the republicans are pleased that hillary's still in the race. by the end, both candidates will be less than what they were to start and easier to beat.
today clinton is gloating, using her rousing line that she didn't back down and that she's a fighter. her supporters love that. but i'd like to remind everyone that party leaders began calling for clinton to quit when the clintons started clawing, degrading the election and tearing apart democrats with the kitchen sink strategy of saying whatever it takes, even if it's not true.
the backstory is that clinton waited for john kerry to have his shot and it was supposed to be a given that this election was hillary's. but obama has put a damper on that and the clinton machine isn't happy.
expect the weather underground to pop back up, jeremiah wright, lapel pins, elitism and maybe even something new. turns out many pennsylvanians fell for the "bitter" exploitation. i don't know if obama can overcome working class objections without going negative.
the question is should he? in pennsylvania, obama won more men, younger voters and the new democrats and party switchers. can obama's base compensate for hillary's base of older people and "lunch box" workers, those not inclined to vote for a black person, in the general election?
nyt: The results of the exit poll, conducted at 40 precincts across Pennsylvania by Edison/Mitofsky for the television networks and The Associated Press, also found stark evidence that Mr. Obama’s race could be a problem in the general election. Sixteen percent of white voters said race mattered in deciding who they voted for, and just 54 percent of those voters said they would support Mr. Obama in a general election; 27 percent of them said they would vote for Mr. McCain if Mr. Obama was the Democratic nominee, and 16 percent said they would not vote at all.
that's really sad and despicable that people vote on race. good luck with that.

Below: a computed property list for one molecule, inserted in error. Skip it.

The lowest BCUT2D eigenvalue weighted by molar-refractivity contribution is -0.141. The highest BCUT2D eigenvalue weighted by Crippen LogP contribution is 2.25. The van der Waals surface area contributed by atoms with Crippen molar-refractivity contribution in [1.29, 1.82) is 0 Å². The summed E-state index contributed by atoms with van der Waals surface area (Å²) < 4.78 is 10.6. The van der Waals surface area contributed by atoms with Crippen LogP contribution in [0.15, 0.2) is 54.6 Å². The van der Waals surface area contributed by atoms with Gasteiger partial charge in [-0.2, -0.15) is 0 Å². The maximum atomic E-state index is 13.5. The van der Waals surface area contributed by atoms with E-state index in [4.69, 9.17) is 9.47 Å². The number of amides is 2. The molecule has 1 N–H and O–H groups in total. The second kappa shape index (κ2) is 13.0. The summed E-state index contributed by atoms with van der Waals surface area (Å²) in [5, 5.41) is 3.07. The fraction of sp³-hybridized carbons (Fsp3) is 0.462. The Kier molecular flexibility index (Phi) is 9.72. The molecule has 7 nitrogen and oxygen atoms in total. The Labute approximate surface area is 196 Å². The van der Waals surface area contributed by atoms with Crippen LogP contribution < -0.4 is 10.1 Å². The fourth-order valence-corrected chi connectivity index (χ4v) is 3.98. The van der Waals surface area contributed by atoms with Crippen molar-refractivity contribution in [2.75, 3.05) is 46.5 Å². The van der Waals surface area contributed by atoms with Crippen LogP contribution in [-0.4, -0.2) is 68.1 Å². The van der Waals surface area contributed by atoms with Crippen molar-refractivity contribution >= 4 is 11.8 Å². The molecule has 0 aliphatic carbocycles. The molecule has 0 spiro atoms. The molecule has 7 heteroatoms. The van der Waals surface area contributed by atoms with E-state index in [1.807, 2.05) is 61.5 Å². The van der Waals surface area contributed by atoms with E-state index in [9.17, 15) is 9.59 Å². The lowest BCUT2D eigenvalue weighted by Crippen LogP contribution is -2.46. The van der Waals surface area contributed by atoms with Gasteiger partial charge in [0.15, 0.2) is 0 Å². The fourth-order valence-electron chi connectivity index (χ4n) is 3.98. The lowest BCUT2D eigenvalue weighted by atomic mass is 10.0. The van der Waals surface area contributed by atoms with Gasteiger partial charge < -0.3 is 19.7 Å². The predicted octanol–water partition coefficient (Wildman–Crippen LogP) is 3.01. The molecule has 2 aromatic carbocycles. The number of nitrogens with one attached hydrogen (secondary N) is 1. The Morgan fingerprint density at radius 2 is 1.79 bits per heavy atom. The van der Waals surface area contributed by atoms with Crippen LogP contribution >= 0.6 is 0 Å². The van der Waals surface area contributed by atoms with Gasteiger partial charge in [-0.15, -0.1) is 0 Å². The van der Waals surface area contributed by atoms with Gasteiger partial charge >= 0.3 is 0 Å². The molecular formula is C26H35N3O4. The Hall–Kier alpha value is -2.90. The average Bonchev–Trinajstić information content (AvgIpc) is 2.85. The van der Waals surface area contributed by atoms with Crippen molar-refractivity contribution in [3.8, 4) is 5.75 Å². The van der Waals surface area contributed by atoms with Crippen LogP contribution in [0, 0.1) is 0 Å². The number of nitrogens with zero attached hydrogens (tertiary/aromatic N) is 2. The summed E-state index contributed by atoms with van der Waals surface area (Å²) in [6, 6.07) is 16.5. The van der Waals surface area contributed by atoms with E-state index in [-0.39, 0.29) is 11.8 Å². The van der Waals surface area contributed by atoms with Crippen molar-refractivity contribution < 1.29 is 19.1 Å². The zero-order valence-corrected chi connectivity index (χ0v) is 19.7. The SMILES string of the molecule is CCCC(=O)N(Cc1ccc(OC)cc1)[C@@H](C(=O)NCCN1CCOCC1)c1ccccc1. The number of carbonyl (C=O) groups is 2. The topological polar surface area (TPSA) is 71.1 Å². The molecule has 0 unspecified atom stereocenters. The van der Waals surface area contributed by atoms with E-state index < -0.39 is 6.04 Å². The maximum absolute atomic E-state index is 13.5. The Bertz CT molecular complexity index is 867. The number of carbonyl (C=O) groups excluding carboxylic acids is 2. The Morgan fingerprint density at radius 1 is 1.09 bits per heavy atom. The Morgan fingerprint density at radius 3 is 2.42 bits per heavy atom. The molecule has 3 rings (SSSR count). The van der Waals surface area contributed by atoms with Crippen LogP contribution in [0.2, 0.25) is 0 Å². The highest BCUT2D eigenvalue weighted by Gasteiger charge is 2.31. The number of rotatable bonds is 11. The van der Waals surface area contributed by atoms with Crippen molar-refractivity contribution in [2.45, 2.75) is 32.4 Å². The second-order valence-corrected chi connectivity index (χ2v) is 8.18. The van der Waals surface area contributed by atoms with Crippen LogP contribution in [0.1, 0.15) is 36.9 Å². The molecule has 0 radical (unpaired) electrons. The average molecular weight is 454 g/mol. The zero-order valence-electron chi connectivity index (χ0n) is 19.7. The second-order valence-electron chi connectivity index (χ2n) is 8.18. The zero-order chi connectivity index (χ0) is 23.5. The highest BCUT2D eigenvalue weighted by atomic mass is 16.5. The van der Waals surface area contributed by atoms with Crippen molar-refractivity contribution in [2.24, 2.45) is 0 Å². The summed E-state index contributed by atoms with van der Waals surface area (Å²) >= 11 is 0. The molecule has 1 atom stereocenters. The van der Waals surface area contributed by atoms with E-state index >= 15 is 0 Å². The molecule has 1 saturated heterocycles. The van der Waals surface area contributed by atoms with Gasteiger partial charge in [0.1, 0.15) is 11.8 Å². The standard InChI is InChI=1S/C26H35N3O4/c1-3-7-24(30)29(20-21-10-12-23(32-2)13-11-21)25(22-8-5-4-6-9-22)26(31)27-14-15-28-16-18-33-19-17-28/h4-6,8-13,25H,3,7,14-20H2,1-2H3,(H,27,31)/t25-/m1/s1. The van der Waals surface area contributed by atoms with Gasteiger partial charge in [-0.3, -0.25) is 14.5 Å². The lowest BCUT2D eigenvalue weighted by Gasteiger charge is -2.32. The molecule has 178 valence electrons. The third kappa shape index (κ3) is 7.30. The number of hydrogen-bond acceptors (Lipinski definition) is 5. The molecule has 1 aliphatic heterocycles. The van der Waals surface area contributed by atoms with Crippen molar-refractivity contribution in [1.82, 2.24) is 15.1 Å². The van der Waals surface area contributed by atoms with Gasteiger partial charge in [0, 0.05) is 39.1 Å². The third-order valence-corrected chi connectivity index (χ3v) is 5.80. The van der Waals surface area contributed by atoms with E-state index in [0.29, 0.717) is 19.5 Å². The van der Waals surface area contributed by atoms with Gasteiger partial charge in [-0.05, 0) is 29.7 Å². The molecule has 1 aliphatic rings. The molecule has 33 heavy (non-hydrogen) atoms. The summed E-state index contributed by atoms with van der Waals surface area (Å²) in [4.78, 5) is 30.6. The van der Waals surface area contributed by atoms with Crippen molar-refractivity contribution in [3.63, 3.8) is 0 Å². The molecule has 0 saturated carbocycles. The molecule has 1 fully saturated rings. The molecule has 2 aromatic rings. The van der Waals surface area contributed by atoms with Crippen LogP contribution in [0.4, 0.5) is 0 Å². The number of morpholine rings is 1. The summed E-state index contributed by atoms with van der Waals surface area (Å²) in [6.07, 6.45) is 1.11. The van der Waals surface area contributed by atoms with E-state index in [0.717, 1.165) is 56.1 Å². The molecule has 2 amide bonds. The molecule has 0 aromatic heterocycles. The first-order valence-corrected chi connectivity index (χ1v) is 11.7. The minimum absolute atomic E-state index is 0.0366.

wash post: Unable once again to score a knockout, Sen. Barack Obama is likely to make his new negative tone even more negative -- with a sharp eye on trying to end the Democratic presidential nomination fight after the May 6 primaries in Indiana and North Carolina.
Sen. Hillary Rodham Clinton's victory yesterday in Pennsylvania has only accentuated the quandary that Obama faces: Stay negative and he risks undermining the premise of his candidacy. Stay aloof and he underscores Clinton's argument that he will not be able to beat a "Republican attack machine" sure to greet him this summer.
Obama campaign manager David Plouffe indicated last night which of those options they would take. "We've done a lot of counterpunching. We've been swift and effective," he said. "For Democrats judging how we're going to perform as the nominee, we have been relentless."
Obama himself took up the cudgel after Clinton delivered a victory speech in Philadelphia devoid of attack lines. Without naming Clinton, he suggested in Evansville, Ind., that she is a captive to the oil, pharmaceutical and insurance lobbies, that she "says and does whatever it takes to win the next election," and that she exploits division for political gain.
"In the end, this election is still our best chance to solve the problems we've been talking about for decades -- as one nation, as one people," Obama said.